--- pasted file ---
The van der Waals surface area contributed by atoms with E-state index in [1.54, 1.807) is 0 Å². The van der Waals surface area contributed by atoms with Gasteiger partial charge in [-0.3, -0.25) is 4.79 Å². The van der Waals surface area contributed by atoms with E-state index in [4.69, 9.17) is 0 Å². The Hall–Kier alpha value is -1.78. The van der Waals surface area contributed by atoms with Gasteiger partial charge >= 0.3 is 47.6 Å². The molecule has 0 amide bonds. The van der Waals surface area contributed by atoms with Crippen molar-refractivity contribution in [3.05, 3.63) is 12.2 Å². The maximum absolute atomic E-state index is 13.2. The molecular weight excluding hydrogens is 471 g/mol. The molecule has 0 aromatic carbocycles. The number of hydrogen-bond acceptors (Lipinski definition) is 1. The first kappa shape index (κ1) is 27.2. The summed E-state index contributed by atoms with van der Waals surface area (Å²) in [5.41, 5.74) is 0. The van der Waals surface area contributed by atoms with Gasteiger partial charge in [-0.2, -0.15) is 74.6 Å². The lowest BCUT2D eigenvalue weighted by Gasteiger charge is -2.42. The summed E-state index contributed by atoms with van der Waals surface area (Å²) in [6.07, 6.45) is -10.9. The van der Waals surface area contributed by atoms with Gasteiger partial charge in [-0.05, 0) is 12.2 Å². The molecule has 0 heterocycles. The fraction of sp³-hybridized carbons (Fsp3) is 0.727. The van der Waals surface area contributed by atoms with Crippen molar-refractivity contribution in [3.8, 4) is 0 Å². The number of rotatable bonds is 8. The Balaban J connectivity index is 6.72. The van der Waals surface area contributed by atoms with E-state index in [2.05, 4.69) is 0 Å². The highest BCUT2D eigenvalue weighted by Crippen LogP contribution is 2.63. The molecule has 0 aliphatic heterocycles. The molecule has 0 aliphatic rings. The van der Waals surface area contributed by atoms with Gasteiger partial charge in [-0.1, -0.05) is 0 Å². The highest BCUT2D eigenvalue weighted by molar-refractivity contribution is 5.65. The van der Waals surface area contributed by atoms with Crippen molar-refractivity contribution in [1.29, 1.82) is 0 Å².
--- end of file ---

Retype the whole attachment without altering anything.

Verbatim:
The van der Waals surface area contributed by atoms with E-state index in [1.54, 1.807) is 0 Å². The van der Waals surface area contributed by atoms with Gasteiger partial charge in [-0.3, -0.25) is 4.79 Å². The van der Waals surface area contributed by atoms with E-state index in [4.69, 9.17) is 0 Å². The Hall–Kier alpha value is -1.78. The van der Waals surface area contributed by atoms with Gasteiger partial charge >= 0.3 is 47.6 Å². The molecule has 0 amide bonds. The van der Waals surface area contributed by atoms with Crippen molar-refractivity contribution in [3.05, 3.63) is 12.2 Å². The maximum absolute atomic E-state index is 13.2. The molecular weight excluding hydrogens is 471 g/mol. The molecule has 0 aromatic carbocycles. The number of hydrogen-bond acceptors (Lipinski definition) is 1. The first kappa shape index (κ1) is 27.2. The summed E-state index contributed by atoms with van der Waals surface area (Å²) in [5.41, 5.74) is 0. The van der Waals surface area contributed by atoms with Gasteiger partial charge in [-0.2, -0.15) is 74.6 Å². The lowest BCUT2D eigenvalue weighted by Gasteiger charge is -2.42. The summed E-state index contributed by atoms with van der Waals surface area (Å²) in [6.07, 6.45) is -10.9. The van der Waals surface area contributed by atoms with Gasteiger partial charge in [-0.05, 0) is 12.2 Å². The molecule has 0 heterocycles. The fraction of sp³-hybridized carbons (Fsp3) is 0.727. The van der Waals surface area contributed by atoms with Crippen molar-refractivity contribution in [3.8, 4) is 0 Å². The number of rotatable bonds is 8. The Balaban J connectivity index is 6.72. The van der Waals surface area contributed by atoms with E-state index in [2.05, 4.69) is 0 Å². The highest BCUT2D eigenvalue weighted by Crippen LogP contribution is 2.63. The molecule has 0 aliphatic heterocycles. The molecule has 0 aliphatic rings. The van der Waals surface area contributed by atoms with Gasteiger partial charge in [-0.1, -0.05) is 0 Å². The highest BCUT2D eigenvalue weighted by molar-refractivity contribution is 5.65. The van der Waals surface area contributed by atoms with Crippen molar-refractivity contribution in [1.29, 1.82) is 0 Å².